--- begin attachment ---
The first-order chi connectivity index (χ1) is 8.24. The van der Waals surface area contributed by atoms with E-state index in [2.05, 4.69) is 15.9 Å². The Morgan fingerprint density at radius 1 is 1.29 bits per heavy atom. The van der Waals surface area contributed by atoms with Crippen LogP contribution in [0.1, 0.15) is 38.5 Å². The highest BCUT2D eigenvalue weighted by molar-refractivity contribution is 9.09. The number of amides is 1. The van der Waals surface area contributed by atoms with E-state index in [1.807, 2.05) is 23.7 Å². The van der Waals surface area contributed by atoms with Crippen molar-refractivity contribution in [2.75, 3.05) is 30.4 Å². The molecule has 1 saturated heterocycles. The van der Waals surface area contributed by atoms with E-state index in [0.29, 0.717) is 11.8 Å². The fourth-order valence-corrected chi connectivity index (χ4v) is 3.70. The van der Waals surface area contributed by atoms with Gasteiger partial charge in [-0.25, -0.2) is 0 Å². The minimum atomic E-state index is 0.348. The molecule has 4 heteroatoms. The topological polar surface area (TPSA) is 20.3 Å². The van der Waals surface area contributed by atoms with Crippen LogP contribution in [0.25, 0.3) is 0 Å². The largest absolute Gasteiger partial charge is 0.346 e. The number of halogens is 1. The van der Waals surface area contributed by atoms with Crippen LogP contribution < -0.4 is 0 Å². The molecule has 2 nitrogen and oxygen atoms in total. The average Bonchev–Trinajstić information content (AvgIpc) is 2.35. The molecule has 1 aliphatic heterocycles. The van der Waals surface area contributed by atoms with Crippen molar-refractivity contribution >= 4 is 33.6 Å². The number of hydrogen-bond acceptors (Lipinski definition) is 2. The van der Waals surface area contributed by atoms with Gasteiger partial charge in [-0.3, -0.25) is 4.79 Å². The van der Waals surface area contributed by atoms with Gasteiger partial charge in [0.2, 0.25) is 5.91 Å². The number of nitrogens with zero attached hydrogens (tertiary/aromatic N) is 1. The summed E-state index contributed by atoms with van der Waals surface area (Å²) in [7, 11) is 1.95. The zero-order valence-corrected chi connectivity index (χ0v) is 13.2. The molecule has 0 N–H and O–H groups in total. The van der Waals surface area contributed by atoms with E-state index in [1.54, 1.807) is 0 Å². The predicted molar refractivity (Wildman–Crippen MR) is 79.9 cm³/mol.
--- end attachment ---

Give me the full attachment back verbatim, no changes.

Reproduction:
The first-order chi connectivity index (χ1) is 8.24. The van der Waals surface area contributed by atoms with E-state index in [2.05, 4.69) is 15.9 Å². The Morgan fingerprint density at radius 1 is 1.29 bits per heavy atom. The van der Waals surface area contributed by atoms with Crippen LogP contribution in [0.1, 0.15) is 38.5 Å². The highest BCUT2D eigenvalue weighted by molar-refractivity contribution is 9.09. The number of amides is 1. The van der Waals surface area contributed by atoms with E-state index in [1.807, 2.05) is 23.7 Å². The van der Waals surface area contributed by atoms with Crippen molar-refractivity contribution in [2.75, 3.05) is 30.4 Å². The molecule has 1 saturated heterocycles. The van der Waals surface area contributed by atoms with E-state index in [0.29, 0.717) is 11.8 Å². The fourth-order valence-corrected chi connectivity index (χ4v) is 3.70. The van der Waals surface area contributed by atoms with Gasteiger partial charge in [-0.25, -0.2) is 0 Å². The minimum atomic E-state index is 0.348. The molecule has 4 heteroatoms. The topological polar surface area (TPSA) is 20.3 Å². The van der Waals surface area contributed by atoms with Crippen LogP contribution in [0.25, 0.3) is 0 Å². The largest absolute Gasteiger partial charge is 0.346 e. The number of halogens is 1. The van der Waals surface area contributed by atoms with Crippen LogP contribution < -0.4 is 0 Å². The molecule has 2 nitrogen and oxygen atoms in total. The average Bonchev–Trinajstić information content (AvgIpc) is 2.35. The molecule has 1 aliphatic heterocycles. The van der Waals surface area contributed by atoms with Crippen molar-refractivity contribution >= 4 is 33.6 Å². The number of hydrogen-bond acceptors (Lipinski definition) is 2. The van der Waals surface area contributed by atoms with Gasteiger partial charge in [-0.3, -0.25) is 4.79 Å². The van der Waals surface area contributed by atoms with Gasteiger partial charge in [0.2, 0.25) is 5.91 Å². The number of nitrogens with zero attached hydrogens (tertiary/aromatic N) is 1. The summed E-state index contributed by atoms with van der Waals surface area (Å²) in [7, 11) is 1.95. The zero-order valence-corrected chi connectivity index (χ0v) is 13.2. The molecule has 0 N–H and O–H groups in total. The van der Waals surface area contributed by atoms with E-state index in [1.54, 1.807) is 0 Å². The predicted molar refractivity (Wildman–Crippen MR) is 79.9 cm³/mol.